Lifestyle | 22 March 2024

“Excellence means never settling for where

you are.” – Victoria Pendleton CBE

Triple Olympic gold medallist cyclist turned champion jockey Victoria Pendleton CBE explains how she found the courage and resilience to realise her greatest sporting achievement – after she’d hung up her wheels.

Having become a three-time Olympic champion, Victoria made the incredible decision to become a jockey. She identifies her fifth place at Cheltenham as her greatest achievement after being told that a woman of her age simply could not do it.

But what drove her to make such a significant sporting switch?

“Many people told me it was impossible and I should steer well clear of trying to ride horses,” she says. “However, I’m not one to be dissuaded from someone throwing down the gauntlet.

“I thought ‘I’m going to give it a two-week trial and see how I feel’. I knew instantly within ten minutes, with the way the horses smell, the way they look and their presence and energy. I was in love instantly, I felt sick with excitement, so I thought ‘I’m going to give it my best shot’.”


Changing lanes

Though the inspiration and drive to succeed on horseback were clearly there, was it easy to find transferable skills to take from her cycling career into horseracing?

Victoria points to the core strength and natural balance she’d picked up on her bike, but also how “coachable” she was.

She says, “Because I’d had a lifetime in a coaching environment, I was able to take a lot on board and we could accelerate the speed of progression.

“I felt quite proud of that. It meant I could do anything, but not only that, I was able to manage my fear. I have an ability when it counts to stay calm and focus on the objectives and not get carried away with the energy, the excitement and the nerves. That’s something I definitely couldn’t have completed had I not had a previous career in sport.”

Her career change was still beset with difficulties though, not least in switching from the highly technical and controlled environment of the velodrome to suddenly managing a 600kg thoroughbred.

“You have to relinquish control,” says Victoria. “You can’t force it. It’s a partnership and you have to be quietly persuasive and hope for the best. You can’t communicate with your partner in the same way.”


“Courage is my word”

Having complemented her plethora of cycling medals with racing trophies and a famous fifth place in Cheltenham’s prestigious Foxhunter Chase, what does she say to other elite athletes looking to change fields?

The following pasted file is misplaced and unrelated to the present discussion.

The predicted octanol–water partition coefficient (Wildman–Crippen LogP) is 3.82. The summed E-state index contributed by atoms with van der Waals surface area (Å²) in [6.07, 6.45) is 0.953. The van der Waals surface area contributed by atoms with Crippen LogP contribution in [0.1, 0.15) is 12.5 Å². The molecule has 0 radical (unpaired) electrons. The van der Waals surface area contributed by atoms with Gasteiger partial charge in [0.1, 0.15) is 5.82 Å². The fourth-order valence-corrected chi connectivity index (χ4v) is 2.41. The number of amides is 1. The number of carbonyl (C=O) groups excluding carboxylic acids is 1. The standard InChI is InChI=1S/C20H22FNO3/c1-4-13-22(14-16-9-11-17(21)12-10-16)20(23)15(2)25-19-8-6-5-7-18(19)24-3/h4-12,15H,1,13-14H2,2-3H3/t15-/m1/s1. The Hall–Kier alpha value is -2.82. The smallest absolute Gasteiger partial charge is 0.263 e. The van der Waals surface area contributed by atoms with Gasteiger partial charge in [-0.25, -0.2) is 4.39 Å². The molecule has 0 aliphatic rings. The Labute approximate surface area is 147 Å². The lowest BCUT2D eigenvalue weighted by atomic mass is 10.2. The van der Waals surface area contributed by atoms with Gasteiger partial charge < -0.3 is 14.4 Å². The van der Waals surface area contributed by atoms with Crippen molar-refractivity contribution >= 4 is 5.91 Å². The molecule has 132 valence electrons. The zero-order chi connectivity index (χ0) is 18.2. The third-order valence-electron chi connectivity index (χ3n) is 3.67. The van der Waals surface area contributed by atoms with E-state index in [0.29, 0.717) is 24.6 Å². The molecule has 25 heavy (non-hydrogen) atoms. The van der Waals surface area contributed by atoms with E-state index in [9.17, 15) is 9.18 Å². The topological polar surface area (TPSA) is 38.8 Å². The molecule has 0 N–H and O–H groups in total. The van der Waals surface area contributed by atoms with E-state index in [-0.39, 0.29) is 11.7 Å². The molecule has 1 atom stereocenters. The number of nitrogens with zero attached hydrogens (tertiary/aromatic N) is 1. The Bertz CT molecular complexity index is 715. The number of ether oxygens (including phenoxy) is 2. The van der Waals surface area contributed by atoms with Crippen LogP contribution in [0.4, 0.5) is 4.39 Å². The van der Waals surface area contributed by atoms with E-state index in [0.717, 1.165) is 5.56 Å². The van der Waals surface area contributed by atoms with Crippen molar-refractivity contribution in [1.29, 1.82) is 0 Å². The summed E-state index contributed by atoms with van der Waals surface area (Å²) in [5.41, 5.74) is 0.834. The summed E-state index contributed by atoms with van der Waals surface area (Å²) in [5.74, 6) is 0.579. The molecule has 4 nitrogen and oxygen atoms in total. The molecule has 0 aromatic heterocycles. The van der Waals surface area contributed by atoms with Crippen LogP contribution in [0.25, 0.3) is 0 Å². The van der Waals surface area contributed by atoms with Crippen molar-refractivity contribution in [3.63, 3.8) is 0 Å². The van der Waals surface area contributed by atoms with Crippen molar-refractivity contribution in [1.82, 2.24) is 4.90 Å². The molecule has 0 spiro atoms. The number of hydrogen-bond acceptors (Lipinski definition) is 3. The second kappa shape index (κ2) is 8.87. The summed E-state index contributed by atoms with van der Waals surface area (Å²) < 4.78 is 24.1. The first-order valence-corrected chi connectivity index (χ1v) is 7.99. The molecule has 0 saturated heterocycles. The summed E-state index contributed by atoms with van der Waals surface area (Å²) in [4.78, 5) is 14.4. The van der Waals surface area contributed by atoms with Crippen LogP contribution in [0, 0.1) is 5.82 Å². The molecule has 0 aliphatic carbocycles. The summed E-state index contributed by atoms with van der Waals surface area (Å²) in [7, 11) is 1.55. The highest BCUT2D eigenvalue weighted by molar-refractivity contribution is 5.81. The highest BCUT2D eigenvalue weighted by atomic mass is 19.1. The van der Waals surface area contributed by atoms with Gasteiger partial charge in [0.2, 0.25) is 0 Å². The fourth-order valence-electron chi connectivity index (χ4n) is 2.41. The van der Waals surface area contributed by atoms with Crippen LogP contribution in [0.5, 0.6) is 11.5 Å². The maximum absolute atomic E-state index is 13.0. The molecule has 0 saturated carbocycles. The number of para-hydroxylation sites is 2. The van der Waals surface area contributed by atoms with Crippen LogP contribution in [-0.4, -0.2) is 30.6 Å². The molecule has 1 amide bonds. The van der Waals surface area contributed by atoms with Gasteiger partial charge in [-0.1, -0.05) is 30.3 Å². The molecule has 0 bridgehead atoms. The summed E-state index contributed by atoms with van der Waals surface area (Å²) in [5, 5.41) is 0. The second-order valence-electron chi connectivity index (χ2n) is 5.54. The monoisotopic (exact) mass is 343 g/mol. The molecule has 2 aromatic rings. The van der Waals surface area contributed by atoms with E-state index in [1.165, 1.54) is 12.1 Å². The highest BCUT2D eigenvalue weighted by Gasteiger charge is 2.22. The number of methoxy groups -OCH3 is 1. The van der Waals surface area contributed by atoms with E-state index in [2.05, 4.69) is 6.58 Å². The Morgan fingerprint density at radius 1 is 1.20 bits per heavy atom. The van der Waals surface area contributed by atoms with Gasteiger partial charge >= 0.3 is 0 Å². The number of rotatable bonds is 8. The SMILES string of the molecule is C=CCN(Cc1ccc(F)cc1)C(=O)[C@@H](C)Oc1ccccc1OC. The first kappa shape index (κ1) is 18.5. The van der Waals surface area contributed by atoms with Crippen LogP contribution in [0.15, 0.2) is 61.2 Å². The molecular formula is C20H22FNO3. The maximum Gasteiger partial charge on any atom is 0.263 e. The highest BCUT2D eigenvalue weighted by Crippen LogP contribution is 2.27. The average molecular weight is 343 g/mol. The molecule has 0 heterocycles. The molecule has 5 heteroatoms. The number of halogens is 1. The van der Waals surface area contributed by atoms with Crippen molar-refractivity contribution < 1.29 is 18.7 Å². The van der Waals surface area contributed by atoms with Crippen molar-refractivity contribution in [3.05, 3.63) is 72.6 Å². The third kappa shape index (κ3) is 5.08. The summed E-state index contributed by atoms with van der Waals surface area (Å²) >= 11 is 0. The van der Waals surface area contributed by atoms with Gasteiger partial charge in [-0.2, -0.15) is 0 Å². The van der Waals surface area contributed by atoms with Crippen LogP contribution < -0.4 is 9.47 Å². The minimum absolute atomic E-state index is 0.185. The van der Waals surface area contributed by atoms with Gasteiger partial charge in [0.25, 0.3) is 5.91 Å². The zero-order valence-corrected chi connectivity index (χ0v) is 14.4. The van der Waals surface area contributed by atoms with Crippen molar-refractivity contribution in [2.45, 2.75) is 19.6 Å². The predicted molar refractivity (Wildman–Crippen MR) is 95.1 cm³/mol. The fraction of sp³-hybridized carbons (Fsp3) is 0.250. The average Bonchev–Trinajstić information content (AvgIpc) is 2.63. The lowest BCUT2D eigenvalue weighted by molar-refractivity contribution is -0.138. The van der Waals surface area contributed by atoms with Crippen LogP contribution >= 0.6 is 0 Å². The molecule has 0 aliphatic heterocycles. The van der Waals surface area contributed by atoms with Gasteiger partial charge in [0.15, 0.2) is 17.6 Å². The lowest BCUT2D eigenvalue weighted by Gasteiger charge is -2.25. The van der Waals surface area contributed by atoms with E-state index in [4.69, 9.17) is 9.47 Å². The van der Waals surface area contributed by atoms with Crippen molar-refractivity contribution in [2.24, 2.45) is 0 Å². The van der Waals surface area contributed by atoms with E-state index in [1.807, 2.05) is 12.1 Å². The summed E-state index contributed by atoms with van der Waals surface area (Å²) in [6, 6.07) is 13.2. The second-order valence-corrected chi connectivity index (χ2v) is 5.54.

“I probably underestimated the amount of transferable skills I had,” she says. “But for all the opportunities I’ve had, the sports I’ve tried and the challenges I’ve attempted, I realise that a lot of it’s to do with mental mindset resilience. It’s probably more in your head than it is in the rest of your body. Believe in that. Believe that you have something that can be malleable in many ways.”

Victoria points to a major turning point in her post-cycling career that galvanised that realisation. While working with legendary Team GB equestrian coach Yogi Breisner, she received the accolade ‘courageous’.

“I’d never been called courageous before, I thought ‘that’s a big word for a small me,’” she says. “Then I thought about it and tried it on, and it was something I’ve really embraced moving forward through my life.”

“What is courage? You don’t have to earn it. You don’t have to deserve it. You don’t have to be born with it. It’s there if you want it. So, if you change your mindset, you can achieve a lot more than you can possibly imagine. Courage is my word.”   

So, what does excellence mean to someone who has had the courage to break comfort zones and consistently take on new challenges?

“Excellence means never settling for where you are. Always striving to be better, never for one moment resting on your laurels.”


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